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Cloud Over Australian Wine Imports Benefits Chile In China Market

www.forbes.com by Russell Flannery23/11/2020  

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Australian wines such as Penfolds are facing uncertainty in China. (Photo by Bill O'Leary)

A cloud over the future of imports of Australian wine by China is likely to benefit Chile, a long-time importer and consultant in mainland’s wine market said in an interview.

“For the Australian wine industry, it’s an unprecedented challenge,” said Ian Ford, president of Shanghai-headquartered Nimbility, an American entrepreneur who has lived in China for more than two decades and been a part of the spirits industry’s growth here during that time.

The Australian Broadcasting Corp., or ABC, reported earlier this month that “China's Government has dramatically raised the stakes in its economic campaign against Australia, with multiple Chinese importers receiving verbal directives to stop shipments of Australian wine.”

“From what we can tell, effectively all Australian importers have stopped shipping wines to China,” Ford said. “There has been no ban that’s been published. There’s been no official notification but it’s been made clear to every importer that I know that it is no longer encouraged to ship wine from Australia.”

Ford first worked with Seagram, helping to market its Martell cognac, Chivas Regal scotch and Absolut Vodka beverages. He then started what would become one of the country’s largest spirits importers, Summergate; it grew to nearly 400 staff before Ford and a partner sold the business for an undisclosed amount to Woolworths of Australia in 2014. Nimbility supports wine and spirits imports as well as premium drinks including water. Ford, 49, invests in beverage brands through Lightkeeper Studio.

I spoke to Ford about the impact of China’s reported action in Shanghai on Saturday. Excerpts follow.      

Q. How big is the impact of China’s reported moves?

A. From what we can tell, effectively all Australian importers have stopped shipping wines to China. There has been no ban that’s been published. There’s been no official notification but it’s been made clear to every importer that I know that it is no longer encouraged to ship wine from Australia.  The importers know what that means, and they’ve effectively decided that they’re going to hold off on shipping Australian wine. For the Australian wine industry, it’s an unprecedented challenge. It’s the biggest market, it’s a huge driver of the Australian wine industry, and we don’t know how long it’s going to last.

Q. How big was Australia’s market share?

A. They had just taken over the No. 1 position in the China market last year (in value terms).  It  had been that France was the No. 1 country of origin for wine imported into China. So, Australia had been growing, and that’s probably going to change now.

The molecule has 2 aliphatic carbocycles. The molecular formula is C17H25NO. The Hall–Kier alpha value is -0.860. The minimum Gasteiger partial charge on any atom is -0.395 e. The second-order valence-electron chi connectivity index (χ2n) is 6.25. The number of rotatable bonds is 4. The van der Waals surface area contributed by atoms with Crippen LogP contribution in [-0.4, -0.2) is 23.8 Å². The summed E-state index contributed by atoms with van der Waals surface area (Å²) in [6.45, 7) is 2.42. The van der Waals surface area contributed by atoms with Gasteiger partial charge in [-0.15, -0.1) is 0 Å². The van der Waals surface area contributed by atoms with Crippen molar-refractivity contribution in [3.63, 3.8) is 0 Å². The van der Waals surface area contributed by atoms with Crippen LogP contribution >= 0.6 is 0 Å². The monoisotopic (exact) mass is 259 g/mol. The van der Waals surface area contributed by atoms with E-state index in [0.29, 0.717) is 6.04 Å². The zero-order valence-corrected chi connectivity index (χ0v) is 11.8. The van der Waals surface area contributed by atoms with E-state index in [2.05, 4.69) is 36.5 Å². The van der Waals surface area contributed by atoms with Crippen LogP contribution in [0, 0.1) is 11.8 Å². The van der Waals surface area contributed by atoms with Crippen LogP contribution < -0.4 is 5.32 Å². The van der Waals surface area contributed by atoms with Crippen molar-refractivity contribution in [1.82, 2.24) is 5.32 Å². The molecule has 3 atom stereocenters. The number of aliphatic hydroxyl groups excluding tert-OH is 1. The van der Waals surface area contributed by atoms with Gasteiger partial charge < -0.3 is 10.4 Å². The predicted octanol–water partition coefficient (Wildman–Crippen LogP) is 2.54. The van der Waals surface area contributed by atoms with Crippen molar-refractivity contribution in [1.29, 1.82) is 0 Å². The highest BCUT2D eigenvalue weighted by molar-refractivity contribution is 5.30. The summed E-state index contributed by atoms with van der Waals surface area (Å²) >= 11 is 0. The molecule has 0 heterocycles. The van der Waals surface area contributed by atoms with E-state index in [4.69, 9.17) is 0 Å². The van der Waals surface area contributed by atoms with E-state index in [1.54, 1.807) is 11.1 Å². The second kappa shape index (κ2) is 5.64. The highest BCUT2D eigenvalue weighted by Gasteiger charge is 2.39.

Q. Why had they been able to take over the No. 1 spot?

A. It’s a great wine-producing country. They have great regionality. The wines are very well marketed.  They were also led – which is very important — by a flagship brand, which is Penfolds. Penfolds came to that point where they became a must-have – consumers were pulling them through the distribution network and demanding it. That’s an essential ingredient that, for instance, Spain has been missing and California has been missing. 

Q. California – really? 

A. Mondavi, for instance, has just appointed a major, national distributor – ASC — to represent, import and market Mondavi in China. Until till now, they’ve been messing around with direct-to-retailers. They can finally put Mondavi in the position it should be, which is out in the forefront.

Q. Who benefits from Australia’s problems?

A. Without a doubt, it’s Chile. France used to be No. 1, then Australia, then Chile. Australia and France swapped (last year).  There’s already been a significant awareness of Chilean wine in China – that’s No. 1. No. 2, the guys that are doing Australian wine are going to want to switch to another New World country that’s an

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Ian Ford speaks at a wine-tasting event in Shanghai on Nov. 14; 

obvious replacement to take something from another new world country. No. 3, you have South Africa and Argentina, but why do I say Chile? Because Chile has a free trade agreement and zero import duties, just like Australia. 

Q. What happened to France?

A. Several things. They were not very good at managing their brands. They did a lot of opportunistic trading. They were pushing a lot of low-quality wines into the market that ended up getting sold at high prices. And I think the trade and consumers got a little fatigue. There was also, though, a major thing that happened. I think it was the 2010 or 2011 vintage when China’s appetite for the fine wines of Bordeaux was almost insatiable, and they were driving the prices up for the rest of the world. There was a turning point, and I think when the China market realized they were constantly jacking the price up for China, they got fed up with it.  That happened simultaneously with an austerity campaign in 2012 when President Xi Jinping came to power and said stop having unnecessary banquets.  That happened right around the same time. That was the turning point, in my mind, in the sort of downturn in demand for French wines.